Bipolar disorder is a mental health condition where patients may have periods of high energy and hyperactivity, followed by periods of sadness and depression. Since bipolar disorder is rare in children, the experts at Children’s Health carefully evaluate your child to make sure we know what’s causing your child’s symptoms and to give them an accurate diagnosis. Then our team can create a custom treatment plan to keep your child happy and healthy as they grow up.
What is Pediatric Bipolar Disorder?
Bipolar disorder is a mental health condition, often with two phases: mania and depression. During manic phases, children may have high energy, and may be impulsive, irritable and have a hard time sleeping or focusing. During times of depressive symptoms, children can experience sadness, a lack of motivation and low energy.
These extreme mood changes can be very disruptive in your child’s life. Your child might be so restless that they engage in reckless behaviors or have a hard time concentrating on schoolwork. They may have periods of low energy, when they’re not interested in any activities.
What are the different types of Pediatric Bipolar Disorder?
Children and teens may experience one of two types of bipolar disorder:
Bipolar Type 1
With bipolar type 1, your child experiences both extreme highs (like not being able to sleep for days) and lows (like refusing to eat or feeling very tired).
Bipolar Type 2
Children with bipolar type 2 only experience the depression phase, without the manic phase.
What are the signs and symptoms of Pediatric Bipolar Disorder?
Childhood and adolescence are emotion-filled times in any child’s life. But pediatric bipolar disorder is more extreme than typical mood swings. Children with this condition may have the following symptoms and behaviors:
- Feeling overly confident
- Engaging in risky behavior
- Speaking quickly
- Not being able to sleep for days
- Increased irritability
- Trouble concentrating
- Feeling sad
- Complaining of pain
- Feeling guilty or worthless
- Changes in appetite
- Lack of energy or interest in activities
- Talking or thinking about suicide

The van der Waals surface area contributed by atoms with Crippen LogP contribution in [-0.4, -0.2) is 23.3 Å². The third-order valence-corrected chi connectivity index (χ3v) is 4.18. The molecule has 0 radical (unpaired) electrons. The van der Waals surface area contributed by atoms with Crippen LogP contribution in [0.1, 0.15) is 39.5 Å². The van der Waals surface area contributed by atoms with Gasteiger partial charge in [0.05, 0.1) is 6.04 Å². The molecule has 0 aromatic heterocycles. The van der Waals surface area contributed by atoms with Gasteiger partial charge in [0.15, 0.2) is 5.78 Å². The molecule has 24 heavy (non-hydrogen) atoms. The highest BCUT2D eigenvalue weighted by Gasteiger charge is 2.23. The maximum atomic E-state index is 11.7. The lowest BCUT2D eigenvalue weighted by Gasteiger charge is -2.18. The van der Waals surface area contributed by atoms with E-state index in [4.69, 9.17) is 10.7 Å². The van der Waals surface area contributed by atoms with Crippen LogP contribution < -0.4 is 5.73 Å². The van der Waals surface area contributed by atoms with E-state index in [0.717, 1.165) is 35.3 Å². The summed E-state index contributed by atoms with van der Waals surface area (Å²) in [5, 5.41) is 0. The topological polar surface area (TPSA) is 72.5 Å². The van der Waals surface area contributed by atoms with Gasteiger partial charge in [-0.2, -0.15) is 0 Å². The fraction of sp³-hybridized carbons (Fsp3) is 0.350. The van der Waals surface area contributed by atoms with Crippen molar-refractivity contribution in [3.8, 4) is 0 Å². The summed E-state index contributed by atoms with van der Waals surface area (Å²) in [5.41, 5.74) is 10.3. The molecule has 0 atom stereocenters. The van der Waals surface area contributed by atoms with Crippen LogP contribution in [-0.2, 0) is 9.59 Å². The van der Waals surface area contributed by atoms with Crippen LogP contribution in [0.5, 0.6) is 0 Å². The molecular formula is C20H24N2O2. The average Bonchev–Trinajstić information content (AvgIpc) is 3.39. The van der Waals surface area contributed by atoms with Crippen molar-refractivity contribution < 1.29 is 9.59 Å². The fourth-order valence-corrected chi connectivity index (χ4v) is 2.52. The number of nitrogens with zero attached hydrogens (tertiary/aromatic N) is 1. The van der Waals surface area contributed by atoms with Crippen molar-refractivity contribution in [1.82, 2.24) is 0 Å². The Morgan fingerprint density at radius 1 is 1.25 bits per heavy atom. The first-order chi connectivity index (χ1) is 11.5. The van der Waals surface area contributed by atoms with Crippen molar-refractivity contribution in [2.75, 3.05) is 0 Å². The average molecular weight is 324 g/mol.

How is Pediatric Bipolar Disorder diagnosed?
If your child’s doctor suspects bipolar disorder, they may:
- Ask you and your child about recent moods, sleeping patterns, energy and overall behavior
- Ask about mental illness or substance abuse history in your family
- Ask you to answer questions about your child’s mood, behaviors and thoughts
- Complete medical exams to rule out other conditions
It’s normal for teenagers to feel emotional and have mood swings. But if the periods of mania or depression last longer than several weeks, this may be a sign that your child suffers from bipolar disorder.
What are the causes of Pediatric Bipolar Disorder?
Scientists don’t know exactly what causes bipolar disorder. The structure and chemical makeup inside your child’s brain may make them more likely to have this condition. Genetics may play a part because the illness can run in families. Having an anxiety disorder can also make people more likely to develop bipolar disorder.
How is Pediatric Bipolar Disorder treated?
A combination of medication and therapy is the most effective way to treat bipolar disorder.
We use medications that help reduce extreme changes in mood to treat bipolar disorder. We take extra steps to make sure children get the right medication.
Talk therapy, where therapists guide patients through conversations about thoughts and feelings to better understand them, can also help manage bipolar disorder. This therapy can help your child manage their routines and relationships, understand the importance of taking medication and address new symptoms that may arise. We use several types of therapy, including:
- Cognitive behavioral therapy: This therapy helps your young child or teen regulate their emotions and cope with difficult feelings. We also help them find ways to replace negative behaviors with positive behaviors.
- Family-focused therapy: These sessions teach you and your child about bipolar disorder and ways to manage. These sessions also give you the strength you need to support your child